In 2D the pseudo-scalar product also may be used to check the orientation between two vectors because it is positive if the rotation from the first to the second vector is clockwise and negative otherwise. And, of course, it can be used to calculate areas of polygons, which is described in a different article. A triple product can be used for the same purpose in 3D space.

There are many possible ways to define a line in 2D and you shouldn't hesitate to combine them. For example we have two lines and we want to find their intersection points. We can say that all points from first line can be parameterized as $\mathbf r = \mathbf a_1 + t \cdot \mathbf d_1$ where $\mathbf a_1$ is initial point, $\mathbf d_1$ is direction and $t$ is some real parameter. As for second line all its points must satisfy $(\mathbf r - \mathbf a_2)\times \mathbf d_2=0$. From this we can easily find parameter $t$:

$$(\mathbf a_1 + t \cdot \mathbf d_1 - \mathbf a_2)\times \mathbf d_2=0 \quad\Rightarrow\quad t = \dfrac{(\mathbf a_2 - \mathbf a_1)\times\mathbf d_2}{\mathbf d_1\times \mathbf d_2}$$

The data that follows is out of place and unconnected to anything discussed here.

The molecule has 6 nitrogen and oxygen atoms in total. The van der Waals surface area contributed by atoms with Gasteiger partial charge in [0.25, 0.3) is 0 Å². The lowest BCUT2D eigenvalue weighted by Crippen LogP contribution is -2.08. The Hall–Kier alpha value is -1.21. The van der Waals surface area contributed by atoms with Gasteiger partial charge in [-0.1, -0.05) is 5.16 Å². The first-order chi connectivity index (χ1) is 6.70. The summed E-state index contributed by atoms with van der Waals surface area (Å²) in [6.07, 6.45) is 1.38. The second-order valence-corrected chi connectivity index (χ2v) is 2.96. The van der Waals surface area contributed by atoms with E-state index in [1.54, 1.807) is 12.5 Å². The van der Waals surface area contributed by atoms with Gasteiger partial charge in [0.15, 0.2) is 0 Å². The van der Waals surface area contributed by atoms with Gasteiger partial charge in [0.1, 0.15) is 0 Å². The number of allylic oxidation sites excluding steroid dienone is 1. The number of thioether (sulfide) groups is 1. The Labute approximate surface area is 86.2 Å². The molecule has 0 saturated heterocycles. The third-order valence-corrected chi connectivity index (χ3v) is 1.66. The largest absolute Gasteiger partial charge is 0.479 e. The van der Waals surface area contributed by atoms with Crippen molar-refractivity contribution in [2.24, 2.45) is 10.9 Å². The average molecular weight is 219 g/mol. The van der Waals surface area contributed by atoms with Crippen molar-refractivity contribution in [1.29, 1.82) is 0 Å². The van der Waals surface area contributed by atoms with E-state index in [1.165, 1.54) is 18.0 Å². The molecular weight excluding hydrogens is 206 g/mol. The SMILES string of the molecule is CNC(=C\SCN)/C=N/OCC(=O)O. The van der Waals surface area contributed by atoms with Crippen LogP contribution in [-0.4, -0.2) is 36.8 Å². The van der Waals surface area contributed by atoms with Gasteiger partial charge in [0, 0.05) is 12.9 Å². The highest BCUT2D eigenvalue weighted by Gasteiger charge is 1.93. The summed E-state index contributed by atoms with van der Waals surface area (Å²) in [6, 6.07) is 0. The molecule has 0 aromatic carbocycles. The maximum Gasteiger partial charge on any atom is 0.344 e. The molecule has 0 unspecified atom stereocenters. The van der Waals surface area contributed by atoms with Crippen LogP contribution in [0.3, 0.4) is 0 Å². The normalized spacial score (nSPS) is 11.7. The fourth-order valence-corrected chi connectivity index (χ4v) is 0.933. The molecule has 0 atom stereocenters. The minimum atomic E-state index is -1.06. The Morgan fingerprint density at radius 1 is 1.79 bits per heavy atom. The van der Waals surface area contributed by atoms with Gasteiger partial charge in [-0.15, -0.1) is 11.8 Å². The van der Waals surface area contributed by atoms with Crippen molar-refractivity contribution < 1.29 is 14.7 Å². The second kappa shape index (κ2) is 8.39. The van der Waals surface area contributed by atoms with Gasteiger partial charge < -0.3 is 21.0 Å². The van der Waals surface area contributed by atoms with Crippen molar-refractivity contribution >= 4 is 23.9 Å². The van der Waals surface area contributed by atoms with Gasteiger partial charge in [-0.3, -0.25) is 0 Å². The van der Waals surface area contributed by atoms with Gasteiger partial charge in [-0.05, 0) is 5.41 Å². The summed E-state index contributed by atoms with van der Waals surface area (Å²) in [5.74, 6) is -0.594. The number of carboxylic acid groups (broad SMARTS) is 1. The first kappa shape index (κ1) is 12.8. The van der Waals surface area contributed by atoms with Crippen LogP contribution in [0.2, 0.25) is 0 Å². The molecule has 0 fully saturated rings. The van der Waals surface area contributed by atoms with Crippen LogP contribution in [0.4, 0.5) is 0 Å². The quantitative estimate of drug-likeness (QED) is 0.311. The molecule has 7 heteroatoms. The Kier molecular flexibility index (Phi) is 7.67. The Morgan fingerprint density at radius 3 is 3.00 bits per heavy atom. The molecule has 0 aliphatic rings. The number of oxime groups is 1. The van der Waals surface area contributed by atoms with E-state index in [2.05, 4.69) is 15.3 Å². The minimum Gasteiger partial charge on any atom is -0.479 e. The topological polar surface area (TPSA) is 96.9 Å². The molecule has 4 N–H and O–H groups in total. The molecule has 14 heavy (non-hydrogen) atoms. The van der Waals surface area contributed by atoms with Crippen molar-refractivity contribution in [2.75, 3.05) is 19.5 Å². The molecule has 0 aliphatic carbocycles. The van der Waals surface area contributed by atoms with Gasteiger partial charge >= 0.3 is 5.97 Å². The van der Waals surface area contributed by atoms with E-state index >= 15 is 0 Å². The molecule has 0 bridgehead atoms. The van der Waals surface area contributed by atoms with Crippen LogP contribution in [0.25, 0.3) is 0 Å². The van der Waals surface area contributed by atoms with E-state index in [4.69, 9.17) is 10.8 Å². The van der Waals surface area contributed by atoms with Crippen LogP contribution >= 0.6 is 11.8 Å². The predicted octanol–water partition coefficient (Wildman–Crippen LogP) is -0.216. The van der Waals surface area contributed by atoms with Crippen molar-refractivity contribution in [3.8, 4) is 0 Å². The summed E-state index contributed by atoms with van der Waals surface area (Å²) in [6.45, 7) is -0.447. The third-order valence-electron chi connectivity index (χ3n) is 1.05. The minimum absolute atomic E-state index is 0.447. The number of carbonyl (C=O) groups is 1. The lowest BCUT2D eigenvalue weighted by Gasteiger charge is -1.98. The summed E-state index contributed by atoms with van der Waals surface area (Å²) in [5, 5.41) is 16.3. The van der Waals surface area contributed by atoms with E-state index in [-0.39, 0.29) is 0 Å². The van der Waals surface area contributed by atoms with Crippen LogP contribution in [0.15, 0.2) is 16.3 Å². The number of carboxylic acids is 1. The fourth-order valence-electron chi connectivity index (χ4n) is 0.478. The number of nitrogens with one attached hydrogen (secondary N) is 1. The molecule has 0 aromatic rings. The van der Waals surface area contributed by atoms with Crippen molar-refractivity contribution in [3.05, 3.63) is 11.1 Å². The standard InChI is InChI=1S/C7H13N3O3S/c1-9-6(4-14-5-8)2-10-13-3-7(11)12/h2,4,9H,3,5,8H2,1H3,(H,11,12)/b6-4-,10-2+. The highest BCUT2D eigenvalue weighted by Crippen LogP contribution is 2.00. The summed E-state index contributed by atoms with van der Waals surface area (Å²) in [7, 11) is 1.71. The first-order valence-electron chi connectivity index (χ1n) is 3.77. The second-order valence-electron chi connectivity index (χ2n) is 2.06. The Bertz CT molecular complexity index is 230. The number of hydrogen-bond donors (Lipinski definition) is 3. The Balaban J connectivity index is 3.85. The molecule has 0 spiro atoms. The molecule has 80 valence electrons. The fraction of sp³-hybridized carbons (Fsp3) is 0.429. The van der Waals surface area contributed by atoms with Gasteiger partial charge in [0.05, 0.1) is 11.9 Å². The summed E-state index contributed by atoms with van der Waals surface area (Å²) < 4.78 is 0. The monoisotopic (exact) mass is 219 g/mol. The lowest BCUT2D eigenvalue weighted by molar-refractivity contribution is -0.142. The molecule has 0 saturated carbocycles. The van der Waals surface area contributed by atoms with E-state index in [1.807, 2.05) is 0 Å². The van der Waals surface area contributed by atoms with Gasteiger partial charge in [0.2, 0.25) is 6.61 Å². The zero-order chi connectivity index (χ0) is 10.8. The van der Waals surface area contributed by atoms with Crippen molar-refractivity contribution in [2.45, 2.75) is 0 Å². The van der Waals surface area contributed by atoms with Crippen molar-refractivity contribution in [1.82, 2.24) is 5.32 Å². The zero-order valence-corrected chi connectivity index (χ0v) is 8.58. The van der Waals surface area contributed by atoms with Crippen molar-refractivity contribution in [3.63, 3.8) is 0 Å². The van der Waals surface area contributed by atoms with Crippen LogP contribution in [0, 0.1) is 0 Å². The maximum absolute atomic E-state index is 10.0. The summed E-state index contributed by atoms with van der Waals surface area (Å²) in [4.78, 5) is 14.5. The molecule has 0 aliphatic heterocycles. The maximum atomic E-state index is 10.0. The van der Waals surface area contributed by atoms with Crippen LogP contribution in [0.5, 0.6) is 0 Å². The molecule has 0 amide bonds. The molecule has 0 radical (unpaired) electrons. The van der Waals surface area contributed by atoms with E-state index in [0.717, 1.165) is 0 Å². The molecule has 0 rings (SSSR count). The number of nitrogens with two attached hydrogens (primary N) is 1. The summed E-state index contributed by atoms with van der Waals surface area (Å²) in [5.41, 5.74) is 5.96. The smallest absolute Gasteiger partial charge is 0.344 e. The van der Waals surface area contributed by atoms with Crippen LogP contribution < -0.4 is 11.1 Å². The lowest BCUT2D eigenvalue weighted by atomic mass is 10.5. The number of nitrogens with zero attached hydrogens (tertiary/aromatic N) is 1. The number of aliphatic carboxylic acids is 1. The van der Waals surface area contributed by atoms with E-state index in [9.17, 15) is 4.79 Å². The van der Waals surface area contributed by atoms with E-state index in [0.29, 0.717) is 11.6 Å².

Let's implement function to intersect two lines.

```
point2d intersect(point2d a1, point2d d1, point2d a2, point2d d2) {
return a1 + cross(a2 - a1, d2) / cross(d1, d2) * d1;
}
```

However sometimes it might be hard to use some geometric insights. For example, you're given three planes defined by initial points $\mathbf a_i$ and directions $\mathbf d_i$ and you want to find their intersection point. You may note that you just have to solve the system of equations:

$$\begin{cases}\mathbf r\cdot \mathbf n_1 = \mathbf a_1\cdot \mathbf n_1, \\ \mathbf r\cdot \mathbf n_2 = \mathbf a_2\cdot \mathbf n_2, \\ \mathbf r\cdot \mathbf n_3 = \mathbf a_3\cdot \mathbf n_3\end{cases}$$

Instead of thinking on geometric approach, you can work out an algebraic one which can be obtained immediately. For example, given that you already implemented a point class, it will be easy for you to solve this system using Cramer's rule because the triple product is simply the determinant of the matrix obtained from the vectors being its columns:

```
point3d intersect(point3d a1, point3d n1, point3d a2, point3d n2, point3d a3, point3d n3) {
point3d x(n1.x, n2.x, n3.x);
point3d y(n1.y, n2.y, n3.y);
point3d z(n1.z, n2.z, n3.z);
point3d d(dot(a1, n1), dot(a2, n2), dot(a3, n3));
return point3d(triple(d, y, z),
triple(x, d, z),
triple(x, y, d)) / triple(n1, n2, n3);
}
```

Now you may try to find out approaches for common geometric operations yourself to get used to all this stuff.